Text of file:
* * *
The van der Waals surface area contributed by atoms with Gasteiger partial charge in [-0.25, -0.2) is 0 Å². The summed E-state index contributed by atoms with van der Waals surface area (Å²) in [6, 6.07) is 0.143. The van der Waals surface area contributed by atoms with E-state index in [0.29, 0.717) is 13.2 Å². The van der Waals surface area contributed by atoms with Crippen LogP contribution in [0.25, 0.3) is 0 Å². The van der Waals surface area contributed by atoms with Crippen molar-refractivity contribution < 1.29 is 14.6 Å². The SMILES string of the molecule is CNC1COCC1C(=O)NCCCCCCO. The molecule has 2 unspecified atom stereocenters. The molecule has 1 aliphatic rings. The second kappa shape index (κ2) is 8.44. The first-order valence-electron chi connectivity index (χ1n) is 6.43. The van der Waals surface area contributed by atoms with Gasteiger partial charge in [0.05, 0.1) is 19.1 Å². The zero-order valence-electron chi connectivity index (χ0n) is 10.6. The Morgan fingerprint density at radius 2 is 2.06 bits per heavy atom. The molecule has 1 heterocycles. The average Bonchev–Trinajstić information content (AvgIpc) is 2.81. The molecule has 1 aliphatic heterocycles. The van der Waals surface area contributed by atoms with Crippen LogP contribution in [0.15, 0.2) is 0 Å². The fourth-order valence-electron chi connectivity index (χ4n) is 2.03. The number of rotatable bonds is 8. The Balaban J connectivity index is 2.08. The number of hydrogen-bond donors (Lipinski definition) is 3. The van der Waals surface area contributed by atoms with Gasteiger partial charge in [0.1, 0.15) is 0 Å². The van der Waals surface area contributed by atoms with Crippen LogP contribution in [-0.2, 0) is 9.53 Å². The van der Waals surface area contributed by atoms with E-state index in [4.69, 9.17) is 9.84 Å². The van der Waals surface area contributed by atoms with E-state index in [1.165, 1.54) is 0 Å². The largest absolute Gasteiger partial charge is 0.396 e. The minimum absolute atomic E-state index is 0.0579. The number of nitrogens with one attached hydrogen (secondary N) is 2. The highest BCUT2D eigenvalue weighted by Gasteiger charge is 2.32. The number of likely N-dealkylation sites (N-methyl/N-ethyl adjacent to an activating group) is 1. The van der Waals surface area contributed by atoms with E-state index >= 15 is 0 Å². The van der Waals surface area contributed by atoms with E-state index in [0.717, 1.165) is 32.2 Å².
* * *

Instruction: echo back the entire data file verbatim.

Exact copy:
The van der Waals surface area contributed by atoms with Gasteiger partial charge in [-0.25, -0.2) is 0 Å². The summed E-state index contributed by atoms with van der Waals surface area (Å²) in [6, 6.07) is 0.143. The van der Waals surface area contributed by atoms with E-state index in [0.29, 0.717) is 13.2 Å². The van der Waals surface area contributed by atoms with Crippen LogP contribution in [0.25, 0.3) is 0 Å². The van der Waals surface area contributed by atoms with Crippen molar-refractivity contribution < 1.29 is 14.6 Å². The SMILES string of the molecule is CNC1COCC1C(=O)NCCCCCCO. The molecule has 2 unspecified atom stereocenters. The molecule has 1 aliphatic rings. The second kappa shape index (κ2) is 8.44. The first-order valence-electron chi connectivity index (χ1n) is 6.43. The van der Waals surface area contributed by atoms with Gasteiger partial charge in [0.05, 0.1) is 19.1 Å². The zero-order valence-electron chi connectivity index (χ0n) is 10.6. The Morgan fingerprint density at radius 2 is 2.06 bits per heavy atom. The molecule has 1 heterocycles. The average Bonchev–Trinajstić information content (AvgIpc) is 2.81. The molecule has 1 aliphatic heterocycles. The van der Waals surface area contributed by atoms with Crippen LogP contribution in [0.15, 0.2) is 0 Å². The fourth-order valence-electron chi connectivity index (χ4n) is 2.03. The number of rotatable bonds is 8. The Balaban J connectivity index is 2.08. The number of hydrogen-bond donors (Lipinski definition) is 3. The van der Waals surface area contributed by atoms with Gasteiger partial charge in [0.1, 0.15) is 0 Å². The van der Waals surface area contributed by atoms with Crippen LogP contribution in [-0.2, 0) is 9.53 Å². The van der Waals surface area contributed by atoms with E-state index in [4.69, 9.17) is 9.84 Å². The van der Waals surface area contributed by atoms with E-state index in [1.165, 1.54) is 0 Å². The largest absolute Gasteiger partial charge is 0.396 e. The minimum absolute atomic E-state index is 0.0579. The number of nitrogens with one attached hydrogen (secondary N) is 2. The highest BCUT2D eigenvalue weighted by Gasteiger charge is 2.32. The number of likely N-dealkylation sites (N-methyl/N-ethyl adjacent to an activating group) is 1. The van der Waals surface area contributed by atoms with E-state index >= 15 is 0 Å². The van der Waals surface area contributed by atoms with E-state index in [0.717, 1.165) is 32.2 Å².